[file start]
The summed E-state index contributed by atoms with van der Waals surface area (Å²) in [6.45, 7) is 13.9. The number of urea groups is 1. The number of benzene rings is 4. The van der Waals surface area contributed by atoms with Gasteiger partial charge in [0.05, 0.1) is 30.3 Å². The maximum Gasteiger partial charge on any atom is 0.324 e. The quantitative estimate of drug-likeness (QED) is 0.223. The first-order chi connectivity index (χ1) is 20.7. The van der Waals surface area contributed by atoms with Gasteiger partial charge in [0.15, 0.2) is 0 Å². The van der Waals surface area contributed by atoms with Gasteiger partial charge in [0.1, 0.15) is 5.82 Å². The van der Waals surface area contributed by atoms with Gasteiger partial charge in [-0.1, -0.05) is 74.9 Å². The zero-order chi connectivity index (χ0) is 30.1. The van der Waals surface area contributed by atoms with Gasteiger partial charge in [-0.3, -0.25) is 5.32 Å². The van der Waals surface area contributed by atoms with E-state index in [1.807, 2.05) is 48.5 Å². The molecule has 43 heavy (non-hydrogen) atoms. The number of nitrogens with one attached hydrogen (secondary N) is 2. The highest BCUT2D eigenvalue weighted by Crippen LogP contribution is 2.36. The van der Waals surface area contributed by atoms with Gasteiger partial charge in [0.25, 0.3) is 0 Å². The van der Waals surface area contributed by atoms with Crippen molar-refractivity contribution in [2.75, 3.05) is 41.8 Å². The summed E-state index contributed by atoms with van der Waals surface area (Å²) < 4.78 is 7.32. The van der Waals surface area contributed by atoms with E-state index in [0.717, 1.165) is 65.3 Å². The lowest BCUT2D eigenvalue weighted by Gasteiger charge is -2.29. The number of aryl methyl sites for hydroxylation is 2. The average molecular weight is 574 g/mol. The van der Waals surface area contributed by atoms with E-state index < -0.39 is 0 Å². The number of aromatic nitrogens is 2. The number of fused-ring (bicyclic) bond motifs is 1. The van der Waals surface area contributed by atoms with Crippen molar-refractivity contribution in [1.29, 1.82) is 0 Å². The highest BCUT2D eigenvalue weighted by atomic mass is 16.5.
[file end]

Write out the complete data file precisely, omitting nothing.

The summed E-state index contributed by atoms with van der Waals surface area (Å²) in [6.45, 7) is 13.9. The number of urea groups is 1. The number of benzene rings is 4. The van der Waals surface area contributed by atoms with Gasteiger partial charge in [0.05, 0.1) is 30.3 Å². The maximum Gasteiger partial charge on any atom is 0.324 e. The quantitative estimate of drug-likeness (QED) is 0.223. The first-order chi connectivity index (χ1) is 20.7. The van der Waals surface area contributed by atoms with Gasteiger partial charge in [0.15, 0.2) is 0 Å². The van der Waals surface area contributed by atoms with Gasteiger partial charge in [0.1, 0.15) is 5.82 Å². The van der Waals surface area contributed by atoms with Gasteiger partial charge in [-0.1, -0.05) is 74.9 Å². The zero-order chi connectivity index (χ0) is 30.1. The van der Waals surface area contributed by atoms with Gasteiger partial charge in [-0.3, -0.25) is 5.32 Å². The van der Waals surface area contributed by atoms with E-state index in [1.807, 2.05) is 48.5 Å². The molecule has 43 heavy (non-hydrogen) atoms. The number of nitrogens with one attached hydrogen (secondary N) is 2. The highest BCUT2D eigenvalue weighted by Crippen LogP contribution is 2.36. The van der Waals surface area contributed by atoms with Gasteiger partial charge in [0.25, 0.3) is 0 Å². The van der Waals surface area contributed by atoms with Crippen molar-refractivity contribution in [2.75, 3.05) is 41.8 Å². The summed E-state index contributed by atoms with van der Waals surface area (Å²) < 4.78 is 7.32. The van der Waals surface area contributed by atoms with E-state index in [0.717, 1.165) is 65.3 Å². The lowest BCUT2D eigenvalue weighted by Gasteiger charge is -2.29. The number of aryl methyl sites for hydroxylation is 2. The average molecular weight is 574 g/mol. The van der Waals surface area contributed by atoms with E-state index < -0.39 is 0 Å². The number of aromatic nitrogens is 2. The number of fused-ring (bicyclic) bond motifs is 1. The van der Waals surface area contributed by atoms with Crippen molar-refractivity contribution in [1.29, 1.82) is 0 Å². The highest BCUT2D eigenvalue weighted by atomic mass is 16.5.